Amid violence, Israeli and Palestinian officials meet to promote calm
JERUSALEM — Israeli and Palestinian officials met in Egypt on Sunday, along with other representatives from the Middle East and the United States, in a bid to reduce tensions and the potential for violent conflict during the Muslim holy month of Ramadan. , which begins this week.
The meeting in the Egyptian resort of Sharm el Sheikh came amid fears that this Ramadan could be a particularly violent time, following the deadliest start to the year in more than two decades for Palestinians and Israelis. So far in 2023, more than 80 Palestinians have been killed in the West Bank, Palestinian officials say, most in armed clashes during arrest raids by Israeli forces, and around 14 Israelis have been killed in attacks by of the Palestinians.
Following a similar meeting held in Jordan last month – the first of its kind in years – the meeting in Egypt was expected to focus primarily on security issues and possibly include discussions on economic issues.
The broader Israeli-Palestinian conflict was not on the table in Sharm el Sheikh. Peace talks have stalled for nearly a decade, and Israel’s right-wing government includes far-right parties that reject such dialogue and aspire to annex the entire occupied West Bank.
The Sharm el-Sheikh meeting, like the one that preceded it in Aqaba, Jordan, was convened with the more modest aim of promoting calm and stability after a bloody start to the year, but there were few signs of calm before the fasting month of Ramadan. , a volatile period where Israeli-Palestinian tensions sometimes escalated into wider conflagrations.
While the conference was being held in Egypt, a Palestinian sniper injured two Israeli settlers in the occupied West Bank. The shooting occurred at the same roundabout in Huwara, a Palestinian town, where a Palestinian shot dead two other Israelis during the conference in Jordan last month.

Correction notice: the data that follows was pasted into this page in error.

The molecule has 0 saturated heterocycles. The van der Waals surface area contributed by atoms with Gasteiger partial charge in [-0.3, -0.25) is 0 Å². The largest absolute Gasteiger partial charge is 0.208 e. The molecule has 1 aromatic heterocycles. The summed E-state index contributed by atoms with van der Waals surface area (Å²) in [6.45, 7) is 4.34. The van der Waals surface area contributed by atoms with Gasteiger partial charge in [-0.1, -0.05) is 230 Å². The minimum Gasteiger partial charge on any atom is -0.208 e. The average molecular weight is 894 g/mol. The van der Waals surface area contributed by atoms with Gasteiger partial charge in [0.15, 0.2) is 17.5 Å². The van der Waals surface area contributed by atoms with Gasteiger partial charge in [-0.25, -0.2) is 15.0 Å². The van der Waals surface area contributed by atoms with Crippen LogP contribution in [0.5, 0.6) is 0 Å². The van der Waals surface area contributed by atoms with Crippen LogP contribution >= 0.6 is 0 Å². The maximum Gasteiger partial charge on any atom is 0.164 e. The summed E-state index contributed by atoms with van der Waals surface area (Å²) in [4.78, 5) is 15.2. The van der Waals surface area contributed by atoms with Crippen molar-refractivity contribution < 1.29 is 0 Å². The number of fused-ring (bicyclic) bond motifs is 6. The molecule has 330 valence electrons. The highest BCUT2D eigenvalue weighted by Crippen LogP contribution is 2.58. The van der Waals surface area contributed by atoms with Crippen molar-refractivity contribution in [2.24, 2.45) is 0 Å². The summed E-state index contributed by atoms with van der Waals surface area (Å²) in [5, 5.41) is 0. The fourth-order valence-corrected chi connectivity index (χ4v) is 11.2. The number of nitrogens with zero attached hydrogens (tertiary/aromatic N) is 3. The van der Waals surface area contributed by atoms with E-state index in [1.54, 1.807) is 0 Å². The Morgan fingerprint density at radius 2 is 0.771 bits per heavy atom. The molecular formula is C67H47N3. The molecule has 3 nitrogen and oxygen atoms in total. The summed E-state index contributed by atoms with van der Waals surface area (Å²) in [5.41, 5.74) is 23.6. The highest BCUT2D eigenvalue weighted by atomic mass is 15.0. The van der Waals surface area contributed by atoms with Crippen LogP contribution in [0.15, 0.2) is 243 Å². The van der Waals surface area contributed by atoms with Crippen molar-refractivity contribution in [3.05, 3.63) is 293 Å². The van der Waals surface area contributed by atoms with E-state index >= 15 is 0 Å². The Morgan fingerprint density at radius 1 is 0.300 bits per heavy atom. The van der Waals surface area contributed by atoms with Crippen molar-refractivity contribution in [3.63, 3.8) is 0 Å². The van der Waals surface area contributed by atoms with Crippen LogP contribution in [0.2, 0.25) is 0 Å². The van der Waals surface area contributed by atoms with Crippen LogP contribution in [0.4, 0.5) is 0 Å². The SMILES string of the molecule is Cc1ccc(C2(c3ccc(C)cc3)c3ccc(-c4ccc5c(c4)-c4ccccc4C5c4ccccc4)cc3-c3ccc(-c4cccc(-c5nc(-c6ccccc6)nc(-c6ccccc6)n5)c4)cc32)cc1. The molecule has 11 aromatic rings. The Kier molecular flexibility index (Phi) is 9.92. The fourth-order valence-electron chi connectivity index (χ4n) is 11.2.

Sunday’s attack sparked calls in Israel for the Israeli delegation to leave the conference early, and extremist settlers called for retaliation. “Erase Huwara. NOW!” writing Elisha Yered, adviser to a far-right ruling coalition lawmaker. “Until we address this, we will continue to be murdered in the streets.”
A new outbreak of Israeli-Palestinian violence
A recent spasm of violence in Israel and the West Bank has raised fears of a further escalation in tensions.
Last month’s shooting sparked a wave of arson attacks by settlers on Palestinian homes in Huwara, and similar reprisals were expected in the coming days, even before the start of Ramadan.
There is particular concern this year about the potential for conflict in the compound of the Aqsa Mosque in Jerusalem, one of Islam’s holiest sites. It sits atop what Muslims call the Noble Sanctuary and Jews call the Temple Mount, Judaism’s holiest site, where two ancient temples once stood. The location has been the focal point of repeated clashes in recent years.
During Ramadan, which begins at sunset on Wednesday, Muslims gather in their thousands every evening to pray at the Aqsa Mosque. This year, the Jewish holiday of Passover, which also draws people to the mount, falls during Ramadan, starting April 5.
Jews have increasingly climbed the mountain in recent years and started praying in the courtyard, despite a decades-old understanding that non-Muslims can visit the holy compound but not pray there.
In an apparent sign of low expectations for the Sharm el-Sheikh meeting, Israeli Prime Minister Benjamin Netanyahu made no explicit reference to it Sunday in his remarks broadcast at the start of his weekly cabinet meeting.